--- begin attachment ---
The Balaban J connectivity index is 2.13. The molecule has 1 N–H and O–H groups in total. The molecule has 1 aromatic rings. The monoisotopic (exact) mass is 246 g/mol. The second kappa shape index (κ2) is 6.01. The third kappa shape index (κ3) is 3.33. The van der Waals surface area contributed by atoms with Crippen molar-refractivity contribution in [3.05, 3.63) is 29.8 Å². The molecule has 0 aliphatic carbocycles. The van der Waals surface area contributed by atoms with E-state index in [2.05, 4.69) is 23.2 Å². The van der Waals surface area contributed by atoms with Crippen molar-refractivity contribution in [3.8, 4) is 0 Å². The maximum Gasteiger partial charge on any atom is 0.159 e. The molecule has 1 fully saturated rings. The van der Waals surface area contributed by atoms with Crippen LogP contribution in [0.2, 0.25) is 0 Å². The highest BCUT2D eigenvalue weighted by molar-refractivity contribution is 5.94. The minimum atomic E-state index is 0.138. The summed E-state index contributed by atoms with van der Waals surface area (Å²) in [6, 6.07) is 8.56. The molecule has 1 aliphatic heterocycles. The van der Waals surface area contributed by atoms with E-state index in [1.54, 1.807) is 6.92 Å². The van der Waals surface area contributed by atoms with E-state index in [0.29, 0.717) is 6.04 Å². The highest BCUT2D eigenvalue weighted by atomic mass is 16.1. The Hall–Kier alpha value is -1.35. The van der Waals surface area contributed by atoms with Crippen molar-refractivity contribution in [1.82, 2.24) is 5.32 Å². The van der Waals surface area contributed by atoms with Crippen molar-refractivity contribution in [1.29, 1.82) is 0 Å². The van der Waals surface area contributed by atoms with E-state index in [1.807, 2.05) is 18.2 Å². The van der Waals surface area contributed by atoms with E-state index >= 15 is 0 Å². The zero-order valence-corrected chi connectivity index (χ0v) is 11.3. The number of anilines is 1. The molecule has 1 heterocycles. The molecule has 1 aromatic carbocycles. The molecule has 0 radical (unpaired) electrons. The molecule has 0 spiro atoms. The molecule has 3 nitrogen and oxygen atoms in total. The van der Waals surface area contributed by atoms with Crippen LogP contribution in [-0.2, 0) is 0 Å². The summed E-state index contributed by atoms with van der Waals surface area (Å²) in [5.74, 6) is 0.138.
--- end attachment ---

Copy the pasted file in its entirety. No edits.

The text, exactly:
The Balaban J connectivity index is 2.13. The molecule has 1 N–H and O–H groups in total. The molecule has 1 aromatic rings. The monoisotopic (exact) mass is 246 g/mol. The second kappa shape index (κ2) is 6.01. The third kappa shape index (κ3) is 3.33. The van der Waals surface area contributed by atoms with Crippen molar-refractivity contribution in [3.05, 3.63) is 29.8 Å². The molecule has 0 aliphatic carbocycles. The van der Waals surface area contributed by atoms with E-state index in [2.05, 4.69) is 23.2 Å². The van der Waals surface area contributed by atoms with Crippen molar-refractivity contribution in [3.8, 4) is 0 Å². The maximum Gasteiger partial charge on any atom is 0.159 e. The molecule has 1 fully saturated rings. The van der Waals surface area contributed by atoms with Crippen LogP contribution in [0.2, 0.25) is 0 Å². The highest BCUT2D eigenvalue weighted by molar-refractivity contribution is 5.94. The minimum atomic E-state index is 0.138. The summed E-state index contributed by atoms with van der Waals surface area (Å²) in [6, 6.07) is 8.56. The molecule has 1 aliphatic heterocycles. The van der Waals surface area contributed by atoms with E-state index in [1.54, 1.807) is 6.92 Å². The van der Waals surface area contributed by atoms with E-state index in [0.29, 0.717) is 6.04 Å². The highest BCUT2D eigenvalue weighted by atomic mass is 16.1. The Hall–Kier alpha value is -1.35. The van der Waals surface area contributed by atoms with Crippen molar-refractivity contribution in [1.82, 2.24) is 5.32 Å². The van der Waals surface area contributed by atoms with Crippen molar-refractivity contribution in [1.29, 1.82) is 0 Å². The van der Waals surface area contributed by atoms with E-state index in [1.807, 2.05) is 18.2 Å². The van der Waals surface area contributed by atoms with E-state index >= 15 is 0 Å². The zero-order valence-corrected chi connectivity index (χ0v) is 11.3. The number of anilines is 1. The molecule has 1 heterocycles. The molecule has 1 aromatic carbocycles. The molecule has 0 radical (unpaired) electrons. The molecule has 0 spiro atoms. The molecule has 3 nitrogen and oxygen atoms in total. The van der Waals surface area contributed by atoms with Crippen LogP contribution in [-0.2, 0) is 0 Å². The summed E-state index contributed by atoms with van der Waals surface area (Å²) in [5.74, 6) is 0.138.